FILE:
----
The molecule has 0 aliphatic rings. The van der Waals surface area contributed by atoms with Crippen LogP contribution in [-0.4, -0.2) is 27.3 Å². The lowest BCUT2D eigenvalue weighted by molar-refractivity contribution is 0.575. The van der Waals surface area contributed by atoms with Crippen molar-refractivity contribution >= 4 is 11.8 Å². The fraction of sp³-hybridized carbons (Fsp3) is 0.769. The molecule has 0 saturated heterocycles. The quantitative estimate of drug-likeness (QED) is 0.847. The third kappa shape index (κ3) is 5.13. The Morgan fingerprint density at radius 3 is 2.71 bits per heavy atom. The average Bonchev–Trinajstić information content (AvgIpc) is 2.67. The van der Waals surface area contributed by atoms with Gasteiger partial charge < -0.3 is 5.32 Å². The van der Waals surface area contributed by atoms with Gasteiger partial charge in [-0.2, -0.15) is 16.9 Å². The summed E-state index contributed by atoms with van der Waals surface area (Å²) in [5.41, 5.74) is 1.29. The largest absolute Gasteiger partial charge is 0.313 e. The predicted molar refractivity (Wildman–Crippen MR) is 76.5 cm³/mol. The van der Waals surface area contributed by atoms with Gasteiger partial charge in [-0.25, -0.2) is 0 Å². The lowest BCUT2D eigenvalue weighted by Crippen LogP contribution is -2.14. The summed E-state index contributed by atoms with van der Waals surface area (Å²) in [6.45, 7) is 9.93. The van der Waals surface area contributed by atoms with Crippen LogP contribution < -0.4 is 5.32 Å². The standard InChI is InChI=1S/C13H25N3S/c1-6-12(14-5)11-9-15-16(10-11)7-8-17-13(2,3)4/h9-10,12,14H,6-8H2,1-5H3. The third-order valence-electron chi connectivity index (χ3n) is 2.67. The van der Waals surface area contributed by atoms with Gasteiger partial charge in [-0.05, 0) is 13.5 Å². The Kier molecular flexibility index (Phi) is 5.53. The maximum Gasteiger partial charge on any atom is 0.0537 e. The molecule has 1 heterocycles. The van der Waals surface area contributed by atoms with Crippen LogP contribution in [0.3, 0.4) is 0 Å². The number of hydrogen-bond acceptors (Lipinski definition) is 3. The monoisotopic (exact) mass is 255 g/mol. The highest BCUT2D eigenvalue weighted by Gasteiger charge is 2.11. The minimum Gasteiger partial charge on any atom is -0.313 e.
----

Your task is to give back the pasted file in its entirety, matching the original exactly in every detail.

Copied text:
The molecule has 0 aliphatic rings. The van der Waals surface area contributed by atoms with Crippen LogP contribution in [-0.4, -0.2) is 27.3 Å². The lowest BCUT2D eigenvalue weighted by molar-refractivity contribution is 0.575. The van der Waals surface area contributed by atoms with Crippen molar-refractivity contribution >= 4 is 11.8 Å². The fraction of sp³-hybridized carbons (Fsp3) is 0.769. The molecule has 0 saturated heterocycles. The quantitative estimate of drug-likeness (QED) is 0.847. The third kappa shape index (κ3) is 5.13. The Morgan fingerprint density at radius 3 is 2.71 bits per heavy atom. The average Bonchev–Trinajstić information content (AvgIpc) is 2.67. The van der Waals surface area contributed by atoms with Gasteiger partial charge < -0.3 is 5.32 Å². The van der Waals surface area contributed by atoms with Gasteiger partial charge in [-0.2, -0.15) is 16.9 Å². The summed E-state index contributed by atoms with van der Waals surface area (Å²) in [5.41, 5.74) is 1.29. The largest absolute Gasteiger partial charge is 0.313 e. The predicted molar refractivity (Wildman–Crippen MR) is 76.5 cm³/mol. The van der Waals surface area contributed by atoms with Gasteiger partial charge in [-0.25, -0.2) is 0 Å². The lowest BCUT2D eigenvalue weighted by Crippen LogP contribution is -2.14. The summed E-state index contributed by atoms with van der Waals surface area (Å²) in [6.45, 7) is 9.93. The van der Waals surface area contributed by atoms with Crippen LogP contribution < -0.4 is 5.32 Å². The standard InChI is InChI=1S/C13H25N3S/c1-6-12(14-5)11-9-15-16(10-11)7-8-17-13(2,3)4/h9-10,12,14H,6-8H2,1-5H3. The third-order valence-electron chi connectivity index (χ3n) is 2.67. The van der Waals surface area contributed by atoms with Gasteiger partial charge in [-0.05, 0) is 13.5 Å². The Kier molecular flexibility index (Phi) is 5.53. The maximum Gasteiger partial charge on any atom is 0.0537 e. The molecule has 1 heterocycles. The van der Waals surface area contributed by atoms with Crippen LogP contribution in [0.3, 0.4) is 0 Å². The number of hydrogen-bond acceptors (Lipinski definition) is 3. The monoisotopic (exact) mass is 255 g/mol. The highest BCUT2D eigenvalue weighted by Gasteiger charge is 2.11. The minimum Gasteiger partial charge on any atom is -0.313 e.